I'll finish the Michigan State preview later this afternoon. In the meantime, this week's TBR. --PB--
By the end of the 2006-07 season, AJ Abrams presented a special problem for Texas. On the one hand, the three point shot in college basketball is a tremendously effective weapon and few shoot in better than Abrams. On the other hand, Abrams was a lousy defender and completely unable to score by any means other than the three. In games where he wasn't shooting the ball well, or wasted possessions by taking bad shots, he arguably hurt Texas more than he helped.
Fast forward a year and things are decidedly different. Abrams started the season shooting lights out from three point land, but that didn't surprise anyone. What's been nice to see is Abrams' tremendous development as a player who can score inside the arc. The defense, too, is improved. Though no one will ever confuse Abrams for a good defender, he's not lunging around the perimeter aimlessly like was last season.
Given AJ's defensive limitations, the development of the ability to score without the three is of particular importance: if he's not giving Texas offense, it's difficult to justify giving him 32-38 minutes per game. Because I didn't think AJ's early season pace was sustainable, my big worry was whether he could remain an effective player if he ever hit an extended cold spell with his jump shot.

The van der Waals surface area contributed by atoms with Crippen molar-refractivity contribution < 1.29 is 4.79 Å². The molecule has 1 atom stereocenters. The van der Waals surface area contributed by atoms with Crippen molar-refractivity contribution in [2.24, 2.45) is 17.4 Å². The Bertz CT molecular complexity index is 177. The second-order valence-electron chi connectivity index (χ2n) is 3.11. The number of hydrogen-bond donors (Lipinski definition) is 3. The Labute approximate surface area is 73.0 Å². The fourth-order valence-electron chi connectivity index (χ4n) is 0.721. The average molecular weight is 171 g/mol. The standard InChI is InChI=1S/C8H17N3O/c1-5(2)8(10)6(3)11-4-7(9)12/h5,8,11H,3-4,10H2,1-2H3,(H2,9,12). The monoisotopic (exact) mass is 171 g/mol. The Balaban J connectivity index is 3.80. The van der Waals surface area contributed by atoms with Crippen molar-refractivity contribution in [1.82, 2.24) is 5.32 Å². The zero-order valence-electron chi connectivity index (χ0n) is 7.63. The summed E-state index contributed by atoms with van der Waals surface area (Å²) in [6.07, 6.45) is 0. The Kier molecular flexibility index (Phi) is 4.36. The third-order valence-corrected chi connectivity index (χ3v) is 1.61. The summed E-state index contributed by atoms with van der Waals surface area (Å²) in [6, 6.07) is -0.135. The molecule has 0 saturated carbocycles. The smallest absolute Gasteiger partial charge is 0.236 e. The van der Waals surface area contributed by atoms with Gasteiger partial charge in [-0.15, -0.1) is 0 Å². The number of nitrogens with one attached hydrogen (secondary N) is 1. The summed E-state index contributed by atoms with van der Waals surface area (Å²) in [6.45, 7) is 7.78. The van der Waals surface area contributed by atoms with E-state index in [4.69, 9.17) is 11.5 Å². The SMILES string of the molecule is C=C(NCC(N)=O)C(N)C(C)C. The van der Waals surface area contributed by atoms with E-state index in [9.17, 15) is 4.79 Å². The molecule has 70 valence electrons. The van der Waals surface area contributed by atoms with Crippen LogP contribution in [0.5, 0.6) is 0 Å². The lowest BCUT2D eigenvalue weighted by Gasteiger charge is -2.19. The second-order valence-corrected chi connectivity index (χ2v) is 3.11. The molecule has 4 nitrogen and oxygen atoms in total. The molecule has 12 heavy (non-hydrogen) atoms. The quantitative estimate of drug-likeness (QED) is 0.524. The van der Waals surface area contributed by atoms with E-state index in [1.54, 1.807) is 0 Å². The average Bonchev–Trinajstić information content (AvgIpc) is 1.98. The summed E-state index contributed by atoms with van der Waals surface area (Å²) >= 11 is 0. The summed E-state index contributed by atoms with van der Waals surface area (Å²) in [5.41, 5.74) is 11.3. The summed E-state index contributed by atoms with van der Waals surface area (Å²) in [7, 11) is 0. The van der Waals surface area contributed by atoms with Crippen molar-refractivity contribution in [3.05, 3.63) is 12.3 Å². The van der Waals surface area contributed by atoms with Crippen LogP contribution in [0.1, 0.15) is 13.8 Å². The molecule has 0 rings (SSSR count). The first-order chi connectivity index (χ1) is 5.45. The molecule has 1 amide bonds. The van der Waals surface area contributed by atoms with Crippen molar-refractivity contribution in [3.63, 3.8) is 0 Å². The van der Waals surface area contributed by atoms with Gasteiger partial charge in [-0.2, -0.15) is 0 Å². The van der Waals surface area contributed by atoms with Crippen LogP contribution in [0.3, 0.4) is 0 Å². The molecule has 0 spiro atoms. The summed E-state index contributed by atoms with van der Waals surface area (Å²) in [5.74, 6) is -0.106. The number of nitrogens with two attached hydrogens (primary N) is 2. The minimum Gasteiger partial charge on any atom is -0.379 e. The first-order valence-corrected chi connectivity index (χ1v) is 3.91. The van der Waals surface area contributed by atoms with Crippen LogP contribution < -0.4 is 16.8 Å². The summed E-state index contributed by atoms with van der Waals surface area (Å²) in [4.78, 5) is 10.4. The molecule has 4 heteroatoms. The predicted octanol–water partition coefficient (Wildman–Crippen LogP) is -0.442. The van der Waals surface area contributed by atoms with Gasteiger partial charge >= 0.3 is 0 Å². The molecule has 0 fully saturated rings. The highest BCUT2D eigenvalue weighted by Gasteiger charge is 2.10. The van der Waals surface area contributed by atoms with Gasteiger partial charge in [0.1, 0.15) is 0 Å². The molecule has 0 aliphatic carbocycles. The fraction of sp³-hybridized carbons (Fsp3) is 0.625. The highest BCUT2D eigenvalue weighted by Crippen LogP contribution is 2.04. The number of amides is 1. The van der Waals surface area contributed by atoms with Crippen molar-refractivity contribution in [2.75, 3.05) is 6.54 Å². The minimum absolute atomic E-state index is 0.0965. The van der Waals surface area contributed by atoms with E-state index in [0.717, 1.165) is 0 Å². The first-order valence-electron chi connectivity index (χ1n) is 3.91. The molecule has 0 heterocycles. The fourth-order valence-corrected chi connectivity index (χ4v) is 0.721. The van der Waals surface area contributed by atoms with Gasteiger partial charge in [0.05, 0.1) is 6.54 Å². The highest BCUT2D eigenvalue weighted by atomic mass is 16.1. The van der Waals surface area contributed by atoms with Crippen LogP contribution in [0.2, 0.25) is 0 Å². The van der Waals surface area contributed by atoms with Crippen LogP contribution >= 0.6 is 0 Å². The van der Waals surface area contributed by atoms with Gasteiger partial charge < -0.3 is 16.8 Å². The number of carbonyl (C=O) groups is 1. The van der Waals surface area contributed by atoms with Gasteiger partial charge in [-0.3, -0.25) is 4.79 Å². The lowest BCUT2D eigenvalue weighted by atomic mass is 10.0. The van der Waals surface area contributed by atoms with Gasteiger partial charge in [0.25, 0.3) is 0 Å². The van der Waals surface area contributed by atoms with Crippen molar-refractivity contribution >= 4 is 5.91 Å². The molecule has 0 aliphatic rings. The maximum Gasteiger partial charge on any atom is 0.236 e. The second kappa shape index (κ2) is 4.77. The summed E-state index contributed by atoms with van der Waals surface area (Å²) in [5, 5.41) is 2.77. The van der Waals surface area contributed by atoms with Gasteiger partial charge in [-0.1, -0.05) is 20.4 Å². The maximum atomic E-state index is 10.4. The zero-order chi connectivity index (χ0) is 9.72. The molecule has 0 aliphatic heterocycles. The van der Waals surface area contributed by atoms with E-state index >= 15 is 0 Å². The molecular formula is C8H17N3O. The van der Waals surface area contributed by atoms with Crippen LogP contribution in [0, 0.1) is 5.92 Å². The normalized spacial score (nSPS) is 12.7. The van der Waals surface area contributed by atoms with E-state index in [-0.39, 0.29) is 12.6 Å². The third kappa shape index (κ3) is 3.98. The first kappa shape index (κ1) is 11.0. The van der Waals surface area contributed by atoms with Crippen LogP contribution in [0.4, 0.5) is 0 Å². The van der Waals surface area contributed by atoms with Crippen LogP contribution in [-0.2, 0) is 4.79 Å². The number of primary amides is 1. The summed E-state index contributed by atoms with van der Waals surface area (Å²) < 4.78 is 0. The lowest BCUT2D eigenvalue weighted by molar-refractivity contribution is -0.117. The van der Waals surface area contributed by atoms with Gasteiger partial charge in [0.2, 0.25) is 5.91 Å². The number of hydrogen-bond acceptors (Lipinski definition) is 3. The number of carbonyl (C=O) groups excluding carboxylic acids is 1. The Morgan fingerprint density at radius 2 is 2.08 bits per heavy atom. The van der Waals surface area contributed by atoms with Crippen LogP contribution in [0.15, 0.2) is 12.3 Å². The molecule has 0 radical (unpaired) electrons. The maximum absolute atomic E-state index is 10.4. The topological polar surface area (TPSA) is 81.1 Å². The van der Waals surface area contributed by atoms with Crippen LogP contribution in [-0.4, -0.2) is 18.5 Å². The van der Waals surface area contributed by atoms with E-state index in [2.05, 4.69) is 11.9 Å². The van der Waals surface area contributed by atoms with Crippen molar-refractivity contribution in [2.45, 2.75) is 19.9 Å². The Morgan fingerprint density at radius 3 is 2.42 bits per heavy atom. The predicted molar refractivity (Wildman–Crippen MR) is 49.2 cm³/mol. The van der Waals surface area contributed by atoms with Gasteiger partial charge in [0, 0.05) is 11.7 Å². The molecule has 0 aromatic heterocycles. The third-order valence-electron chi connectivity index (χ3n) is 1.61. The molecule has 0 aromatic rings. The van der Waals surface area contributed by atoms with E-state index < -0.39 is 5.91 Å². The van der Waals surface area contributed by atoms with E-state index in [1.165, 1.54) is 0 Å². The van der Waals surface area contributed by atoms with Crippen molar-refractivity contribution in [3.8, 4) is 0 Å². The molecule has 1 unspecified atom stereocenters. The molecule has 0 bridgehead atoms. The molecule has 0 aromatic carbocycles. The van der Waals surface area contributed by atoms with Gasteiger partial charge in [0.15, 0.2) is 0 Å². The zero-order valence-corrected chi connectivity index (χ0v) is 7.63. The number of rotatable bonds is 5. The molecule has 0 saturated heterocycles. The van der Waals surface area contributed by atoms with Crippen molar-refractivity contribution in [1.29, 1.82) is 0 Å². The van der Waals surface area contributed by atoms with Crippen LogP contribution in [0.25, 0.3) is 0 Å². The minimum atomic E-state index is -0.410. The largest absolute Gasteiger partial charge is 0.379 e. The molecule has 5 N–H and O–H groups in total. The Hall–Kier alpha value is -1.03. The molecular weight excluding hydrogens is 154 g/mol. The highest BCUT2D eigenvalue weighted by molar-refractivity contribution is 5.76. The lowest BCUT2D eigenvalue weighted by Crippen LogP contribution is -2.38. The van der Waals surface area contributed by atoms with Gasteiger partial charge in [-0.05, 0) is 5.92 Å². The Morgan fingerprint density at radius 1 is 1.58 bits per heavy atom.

Well, AJ has hit a cold spell. Since the team ran Tennessee out of the gym in New Jersey, Abrams has lost his three point shot, missing 31 of his last 42 attempts. The good news, however, is that it looks like the improvement we saw in Abrams' two-point game is legitimate. Check out the numbers:
That 11-42 number is truly problematic, but AJ has found other ways to score, keeping his value to the team high. That's the good news. The even better news is that Abrams is a very, very good three point shooter. He'll get out of this slump, and when he does should be in even better position to be a consistent offensive weapon.
The smart money says that as AJ finds his stroke, he goes on a nice run of high-scoring games. The defensive gameplan against Texas has been established: get the ball out of Augustin's hands and make the Texas offense function without him. As teams clamp down more on Connor Atchley on the perimeter, Abrams is going to find himself with some nice open looks. As his stroke returns, the production will increase.
The important thing, though, is that Abrams is finding ways to be useful even when he's not shooting well. As a one-trick pony, it's tough to justify giving him so many minutes. As a more polished overall player, he's more consistently productive. Just one of the many reasons this Texas team is improved from a season ago.